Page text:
SANTA BARBARA, CA, – An op-ed appearing in the current editions of three Military Times newspapers offers a new explanation for the decline in gay discharges during recent conflicts in the Middle East. According to the piece, titled “Zealous Activists Doing a Disservice to Gay Soldiers Who Serve Willingly,” the decline in gay discharges during wartime may reflect gay and lesbian service members’ increased willingness to remain in uniform to do their duty. [Click here to read the op-ed.]
Jeff Cleghorn, the author of the op-ed, argues that “Perhaps the reason fewer gays are being discharged during this war may be that gay troops – like the gay infantryman in Afghanistan – are choosing to remain in uniform to serve in combat and do their patriotic duty, not because the Pentagon is forcing them to remain in the military.” The op-ed appears in the May 3, 2004 editions of the widely-read Army Times, Navy Times, and Marine Corps Times.
Previous explanations for the decline in gay discharges during wartime had focused on the Pentagon’s heightened need for troops, and hence relaxed enforcement of the gay ban, rather than the motivations of gay and lesbian service members.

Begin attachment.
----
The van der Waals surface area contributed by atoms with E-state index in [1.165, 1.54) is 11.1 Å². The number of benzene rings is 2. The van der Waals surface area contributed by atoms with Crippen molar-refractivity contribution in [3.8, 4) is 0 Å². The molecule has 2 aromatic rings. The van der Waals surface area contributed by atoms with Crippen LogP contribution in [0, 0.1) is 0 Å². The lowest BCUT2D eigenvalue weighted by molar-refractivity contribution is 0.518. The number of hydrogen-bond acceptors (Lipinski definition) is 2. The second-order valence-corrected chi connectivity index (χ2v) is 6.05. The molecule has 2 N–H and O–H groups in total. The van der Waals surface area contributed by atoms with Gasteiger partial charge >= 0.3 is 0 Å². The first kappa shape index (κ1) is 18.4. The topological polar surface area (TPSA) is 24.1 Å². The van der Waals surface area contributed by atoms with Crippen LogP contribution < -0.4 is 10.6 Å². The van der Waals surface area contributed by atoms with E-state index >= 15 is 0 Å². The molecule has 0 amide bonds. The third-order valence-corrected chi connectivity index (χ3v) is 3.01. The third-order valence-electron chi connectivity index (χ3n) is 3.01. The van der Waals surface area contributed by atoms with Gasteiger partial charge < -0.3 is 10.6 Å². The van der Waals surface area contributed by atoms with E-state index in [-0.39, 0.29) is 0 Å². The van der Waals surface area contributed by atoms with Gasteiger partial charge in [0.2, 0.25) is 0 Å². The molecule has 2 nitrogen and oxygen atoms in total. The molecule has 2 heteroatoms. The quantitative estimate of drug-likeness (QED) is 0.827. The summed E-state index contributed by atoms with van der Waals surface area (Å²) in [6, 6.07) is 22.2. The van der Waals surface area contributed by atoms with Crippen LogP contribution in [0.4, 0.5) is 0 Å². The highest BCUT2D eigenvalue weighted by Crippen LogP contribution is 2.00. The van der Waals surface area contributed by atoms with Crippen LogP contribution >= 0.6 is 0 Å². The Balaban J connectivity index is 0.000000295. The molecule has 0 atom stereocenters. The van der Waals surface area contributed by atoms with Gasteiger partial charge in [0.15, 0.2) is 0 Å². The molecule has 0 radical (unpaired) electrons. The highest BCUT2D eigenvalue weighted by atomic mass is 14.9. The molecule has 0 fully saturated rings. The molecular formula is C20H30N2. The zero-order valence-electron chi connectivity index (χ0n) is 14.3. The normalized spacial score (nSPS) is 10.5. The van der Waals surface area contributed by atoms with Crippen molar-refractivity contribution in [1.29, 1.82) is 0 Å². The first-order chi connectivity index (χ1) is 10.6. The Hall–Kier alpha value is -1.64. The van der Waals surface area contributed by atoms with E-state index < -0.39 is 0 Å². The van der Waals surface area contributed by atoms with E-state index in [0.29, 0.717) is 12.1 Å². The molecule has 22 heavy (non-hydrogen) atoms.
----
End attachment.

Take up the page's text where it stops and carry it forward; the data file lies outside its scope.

Cleghorn, the Director of the Military Education Initiative (www.military-education.org), is responding to a University of California study by Dr. Rhonda Evans that shows that since World War II, the number of gay discharges has always declined during wartime. The findings of that study, “A History of the Service of Ethnic Minorities in the U.S. Armed Forces,” were confirmed in the context of the recent wars in the Middle East when the Service Members Legal Defense Network reported a decline in gay discharges during the conflicts in Iraq and Afghanistan. The University of California study is available here.